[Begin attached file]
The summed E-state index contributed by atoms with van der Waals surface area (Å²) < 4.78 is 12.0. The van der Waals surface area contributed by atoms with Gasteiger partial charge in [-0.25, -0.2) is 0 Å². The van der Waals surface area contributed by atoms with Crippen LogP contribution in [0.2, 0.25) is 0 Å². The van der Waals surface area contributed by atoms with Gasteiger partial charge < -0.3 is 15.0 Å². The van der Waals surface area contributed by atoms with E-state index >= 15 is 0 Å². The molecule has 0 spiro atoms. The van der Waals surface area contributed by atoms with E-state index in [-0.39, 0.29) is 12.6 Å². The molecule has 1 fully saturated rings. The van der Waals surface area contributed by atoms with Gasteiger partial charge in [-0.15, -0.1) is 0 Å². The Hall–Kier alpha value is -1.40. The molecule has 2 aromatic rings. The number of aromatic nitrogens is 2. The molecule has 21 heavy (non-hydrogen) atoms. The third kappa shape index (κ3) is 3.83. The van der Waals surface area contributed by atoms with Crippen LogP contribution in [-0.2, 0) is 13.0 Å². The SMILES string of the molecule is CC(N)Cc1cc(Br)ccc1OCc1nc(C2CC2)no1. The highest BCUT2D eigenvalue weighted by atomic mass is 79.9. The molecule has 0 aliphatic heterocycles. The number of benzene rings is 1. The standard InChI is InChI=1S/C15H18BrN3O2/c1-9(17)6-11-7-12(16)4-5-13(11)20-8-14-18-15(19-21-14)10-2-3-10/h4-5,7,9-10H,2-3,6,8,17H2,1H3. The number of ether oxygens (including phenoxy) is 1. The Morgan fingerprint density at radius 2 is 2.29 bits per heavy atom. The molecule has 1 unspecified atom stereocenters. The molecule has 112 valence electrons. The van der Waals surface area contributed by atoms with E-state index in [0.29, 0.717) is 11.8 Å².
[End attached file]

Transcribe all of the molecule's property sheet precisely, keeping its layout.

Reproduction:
The summed E-state index contributed by atoms with van der Waals surface area (Å²) < 4.78 is 12.0. The van der Waals surface area contributed by atoms with Gasteiger partial charge in [-0.25, -0.2) is 0 Å². The van der Waals surface area contributed by atoms with Crippen LogP contribution in [0.2, 0.25) is 0 Å². The van der Waals surface area contributed by atoms with Gasteiger partial charge < -0.3 is 15.0 Å². The van der Waals surface area contributed by atoms with E-state index >= 15 is 0 Å². The molecule has 0 spiro atoms. The van der Waals surface area contributed by atoms with E-state index in [-0.39, 0.29) is 12.6 Å². The molecule has 1 fully saturated rings. The van der Waals surface area contributed by atoms with Gasteiger partial charge in [-0.15, -0.1) is 0 Å². The Hall–Kier alpha value is -1.40. The molecule has 2 aromatic rings. The number of aromatic nitrogens is 2. The molecule has 21 heavy (non-hydrogen) atoms. The third kappa shape index (κ3) is 3.83. The van der Waals surface area contributed by atoms with Crippen LogP contribution in [-0.2, 0) is 13.0 Å². The SMILES string of the molecule is CC(N)Cc1cc(Br)ccc1OCc1nc(C2CC2)no1. The highest BCUT2D eigenvalue weighted by atomic mass is 79.9. The molecule has 0 aliphatic heterocycles. The number of benzene rings is 1. The standard InChI is InChI=1S/C15H18BrN3O2/c1-9(17)6-11-7-12(16)4-5-13(11)20-8-14-18-15(19-21-14)10-2-3-10/h4-5,7,9-10H,2-3,6,8,17H2,1H3. The number of ether oxygens (including phenoxy) is 1. The Morgan fingerprint density at radius 2 is 2.29 bits per heavy atom. The molecule has 1 unspecified atom stereocenters. The molecule has 112 valence electrons. The van der Waals surface area contributed by atoms with E-state index in [0.29, 0.717) is 11.8 Å².